From the Life Files

Friday, April 24, 2015
So about 30 years ago, my since-retired colleague wrote a policy on a 30 year old client (whom we'll call Gene). Gene's wife was named as the beneficiary, and all was well.

A few years - and two children - later, Gene and his wife divorced, and Gene changed the beneficiary of his policy to his brother.

Problem is, he never told his brother (or his kids) that he was doing so. Recently, Gene passed away, and his ex-wife called me to inquire about the policy. I called the home office and confirmed that a) he did, in fact, have a policy (and it was in force) and b) his brother was the beneficiary (again, news to all of us).

Fortunately, the brother lives relatively close by, and was in town attending to the funeral arrangements and such. I was able to connect with him, and we met yesterday to complete the claims paperwork (we're still awaiting the official death certificate, without which the claim can't be paid).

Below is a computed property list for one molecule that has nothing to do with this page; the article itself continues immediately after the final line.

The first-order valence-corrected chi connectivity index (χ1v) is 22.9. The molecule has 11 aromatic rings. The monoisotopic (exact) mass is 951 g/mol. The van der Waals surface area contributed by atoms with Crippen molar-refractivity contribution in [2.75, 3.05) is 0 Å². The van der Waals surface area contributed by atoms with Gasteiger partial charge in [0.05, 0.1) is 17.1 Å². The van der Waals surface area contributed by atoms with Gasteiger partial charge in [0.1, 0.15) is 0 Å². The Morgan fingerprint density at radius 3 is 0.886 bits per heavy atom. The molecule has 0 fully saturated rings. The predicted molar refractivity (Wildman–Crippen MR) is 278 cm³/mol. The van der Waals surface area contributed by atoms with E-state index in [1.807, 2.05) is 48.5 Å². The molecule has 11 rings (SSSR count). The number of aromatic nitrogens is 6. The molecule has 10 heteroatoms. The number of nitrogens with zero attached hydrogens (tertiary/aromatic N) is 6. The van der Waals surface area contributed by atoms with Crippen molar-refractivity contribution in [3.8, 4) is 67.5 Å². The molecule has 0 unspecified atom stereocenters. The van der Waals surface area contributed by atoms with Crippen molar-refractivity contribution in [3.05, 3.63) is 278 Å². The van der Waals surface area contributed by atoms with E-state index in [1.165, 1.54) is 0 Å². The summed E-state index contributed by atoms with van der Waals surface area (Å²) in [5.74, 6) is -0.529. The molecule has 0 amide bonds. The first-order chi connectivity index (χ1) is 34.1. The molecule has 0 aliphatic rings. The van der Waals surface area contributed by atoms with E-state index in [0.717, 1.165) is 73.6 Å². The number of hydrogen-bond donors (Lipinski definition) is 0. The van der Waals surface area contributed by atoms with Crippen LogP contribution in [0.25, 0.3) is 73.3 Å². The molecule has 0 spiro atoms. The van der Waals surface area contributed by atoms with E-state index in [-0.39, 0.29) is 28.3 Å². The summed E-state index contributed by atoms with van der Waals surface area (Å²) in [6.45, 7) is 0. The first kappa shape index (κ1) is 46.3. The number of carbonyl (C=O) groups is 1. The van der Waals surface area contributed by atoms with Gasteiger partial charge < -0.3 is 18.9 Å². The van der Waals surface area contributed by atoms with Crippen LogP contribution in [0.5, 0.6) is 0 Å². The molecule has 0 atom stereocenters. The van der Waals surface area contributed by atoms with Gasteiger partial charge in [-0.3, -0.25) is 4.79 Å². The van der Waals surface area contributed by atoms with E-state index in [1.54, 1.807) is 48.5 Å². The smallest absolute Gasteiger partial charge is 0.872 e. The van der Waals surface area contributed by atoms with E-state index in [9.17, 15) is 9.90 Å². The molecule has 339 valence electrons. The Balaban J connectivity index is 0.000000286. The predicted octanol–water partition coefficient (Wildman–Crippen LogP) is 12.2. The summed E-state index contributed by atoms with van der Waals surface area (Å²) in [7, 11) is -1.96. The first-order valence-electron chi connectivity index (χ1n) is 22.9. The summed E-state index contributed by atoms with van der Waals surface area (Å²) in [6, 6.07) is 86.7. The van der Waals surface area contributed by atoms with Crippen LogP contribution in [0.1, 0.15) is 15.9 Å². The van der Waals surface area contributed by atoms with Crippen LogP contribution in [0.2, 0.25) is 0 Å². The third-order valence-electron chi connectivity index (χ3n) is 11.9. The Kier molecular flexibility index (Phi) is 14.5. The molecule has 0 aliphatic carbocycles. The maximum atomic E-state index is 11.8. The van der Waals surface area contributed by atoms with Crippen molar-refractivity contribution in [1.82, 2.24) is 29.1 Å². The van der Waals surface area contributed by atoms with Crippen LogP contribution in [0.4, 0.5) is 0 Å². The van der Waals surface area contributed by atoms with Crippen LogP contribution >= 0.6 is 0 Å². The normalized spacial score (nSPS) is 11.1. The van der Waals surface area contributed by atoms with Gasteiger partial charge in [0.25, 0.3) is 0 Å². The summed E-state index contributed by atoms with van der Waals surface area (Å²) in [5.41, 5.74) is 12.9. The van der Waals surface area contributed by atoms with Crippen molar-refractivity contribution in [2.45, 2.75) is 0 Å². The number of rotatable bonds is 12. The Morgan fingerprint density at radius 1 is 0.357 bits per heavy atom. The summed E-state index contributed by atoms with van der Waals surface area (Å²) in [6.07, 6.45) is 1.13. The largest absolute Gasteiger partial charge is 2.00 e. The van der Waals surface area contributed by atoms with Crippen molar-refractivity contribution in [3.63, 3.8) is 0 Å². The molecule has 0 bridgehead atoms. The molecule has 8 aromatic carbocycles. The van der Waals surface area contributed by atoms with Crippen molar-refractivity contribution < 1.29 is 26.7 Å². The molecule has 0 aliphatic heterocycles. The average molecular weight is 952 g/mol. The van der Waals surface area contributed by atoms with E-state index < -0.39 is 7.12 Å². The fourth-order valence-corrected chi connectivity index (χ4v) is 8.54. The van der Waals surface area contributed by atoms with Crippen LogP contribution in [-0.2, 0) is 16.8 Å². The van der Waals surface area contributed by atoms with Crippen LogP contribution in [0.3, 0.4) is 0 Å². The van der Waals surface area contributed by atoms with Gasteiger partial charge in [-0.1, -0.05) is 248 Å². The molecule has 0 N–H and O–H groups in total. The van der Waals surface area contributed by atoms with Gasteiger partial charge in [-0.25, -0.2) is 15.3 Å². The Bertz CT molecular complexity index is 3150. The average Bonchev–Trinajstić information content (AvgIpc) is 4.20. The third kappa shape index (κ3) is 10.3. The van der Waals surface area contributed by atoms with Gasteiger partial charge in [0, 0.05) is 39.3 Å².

That's when I learned that not only did Gene never tell his brother about the policy, but that he died without a will (aka intestate for all you legal-beagles). The brother had no idea what Gene wanted to do with the proceeds of the policy (well, the balance after final expenses), nor of his house or other belongings. He's decided that he'll just divvy up the balance with his nieces once all the (modest) estate costs are settled.

This is just so sad: Gene died alone, and never made his wishes known to those that were (ostensibly) closest to him. I suppose there's a lesson here, somewhere, but danged if I know what it is. Any suggestions?